It's been a long time since I've done a post! Let's start this one with some raw data.
|Item||Egg||Chocolate||Cheese||Wine||Car /day |
|Cheap Price/Serving ($) ||.15||1||1||3 ||10 |
Today's post is about how to achieve luxury on the cheap. Some people would approach this subject by talking about secret bargain-hunting techniques: how to obtain the latest and greatest without paying through the nose. However, an often ignored avenue to getting a taste of the "good" life is to spend the money where it counts the most. Something that's worked for me is to start using more of the "-" sign on my mental calculator and less of the "/" sign. Let me give an example to explain what I mean.
Let's talk egg selection. My local supermarkets sell eggs for as little as 79¢ a dozen. These eggs are of decent quality in that they're not risky to your health but, since they're made with such narrow profit margins, every choice the farmer makes has to maximize quantity, not quality.
In the same supermarkets it's possible to buy artisanal eggs for about $5 a dozen. Nestled in post-consumer-recycled cardboard carton packaging on which is printed (in natural, organically-farmed vegetable-based dyes) idyllic odes to the chicken pastoral ideal, these poultry-gems might not quite live up to their billing. However, in this humble blogger's opinion a free range egg is a cut above a factory-farmed egg.
Where Classical Economics Fail
The consumer is left with the following dilemma: should she buy eggs which are six times as expensive, even if they taste better? In an ECON 101 class, the critical question would be "do I enjoy the expensive eggs six times as much?". Since I'd derive less than six times the pleasure from a free-range egg meal than from a factory farmed meal, classical economics says that my utility-to-cost ratio is higher for the cheap eggs, so I should buy those. Many shoppers I see have an ECON 101 attitude as well: they eschew the good eggs because they cost a whopping 6 times as much as utility-grade eggs.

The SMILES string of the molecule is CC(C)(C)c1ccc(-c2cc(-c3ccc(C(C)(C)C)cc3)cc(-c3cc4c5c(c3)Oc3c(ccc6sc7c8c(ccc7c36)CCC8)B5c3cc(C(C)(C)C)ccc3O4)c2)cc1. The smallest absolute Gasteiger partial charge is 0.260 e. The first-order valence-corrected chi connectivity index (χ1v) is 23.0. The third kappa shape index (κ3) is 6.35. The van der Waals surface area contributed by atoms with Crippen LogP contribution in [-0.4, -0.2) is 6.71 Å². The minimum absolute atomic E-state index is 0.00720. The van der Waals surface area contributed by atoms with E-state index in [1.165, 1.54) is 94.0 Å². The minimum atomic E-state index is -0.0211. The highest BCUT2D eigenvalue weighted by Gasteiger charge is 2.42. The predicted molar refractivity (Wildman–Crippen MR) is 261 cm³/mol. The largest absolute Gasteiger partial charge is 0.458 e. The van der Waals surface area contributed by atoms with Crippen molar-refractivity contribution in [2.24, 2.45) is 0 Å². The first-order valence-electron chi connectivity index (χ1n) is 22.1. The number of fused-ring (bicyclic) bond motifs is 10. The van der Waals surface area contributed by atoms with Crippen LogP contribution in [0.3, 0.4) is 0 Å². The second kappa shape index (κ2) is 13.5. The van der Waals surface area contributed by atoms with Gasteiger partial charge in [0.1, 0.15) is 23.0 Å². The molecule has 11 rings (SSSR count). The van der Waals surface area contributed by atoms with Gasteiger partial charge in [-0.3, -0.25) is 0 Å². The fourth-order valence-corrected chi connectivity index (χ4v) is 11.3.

Classical economics however fails as soon as one realizes demand for breakfast is woefully inelastic. In fact, my demand for eggs is met after spending such a minuscule fraction of my capital acquiring them that neglecting the inelasticity of my appetite is absurd. Assuming you have about 2 eggs per serving, the extra cost of having free-range eggs is only 70¢. Is it worth a 70¢ premium to have superior-quality eggs? Absolutely! And yet in the supermarkets I see shoppers clamoring for the best bargain eggs. Why are people being so cheap?
Using the "-" Sign
The root of the problem is the division operator. People balk at the idea of spending six times more, while their finances are affected not by this multiplicative factor but by the arithmetic difference between prices.
From the table at the start of this post, you can see that while the relative price differences between the cheap and expensive items tends to be about 6, the arithmetic differences vary wildly. The premium on buying high quality eggs is two orders of magnitude less than the premium on driving a sports car on a daily basis. Are you willing, therefore, to sacrifice about 100 free range egg-level luxuries each day for the privilege of driving a sports car? If not, you should follow my lead: splurge on the cheap stuff and skimp on the expensive stuff.
Enjoy the good life!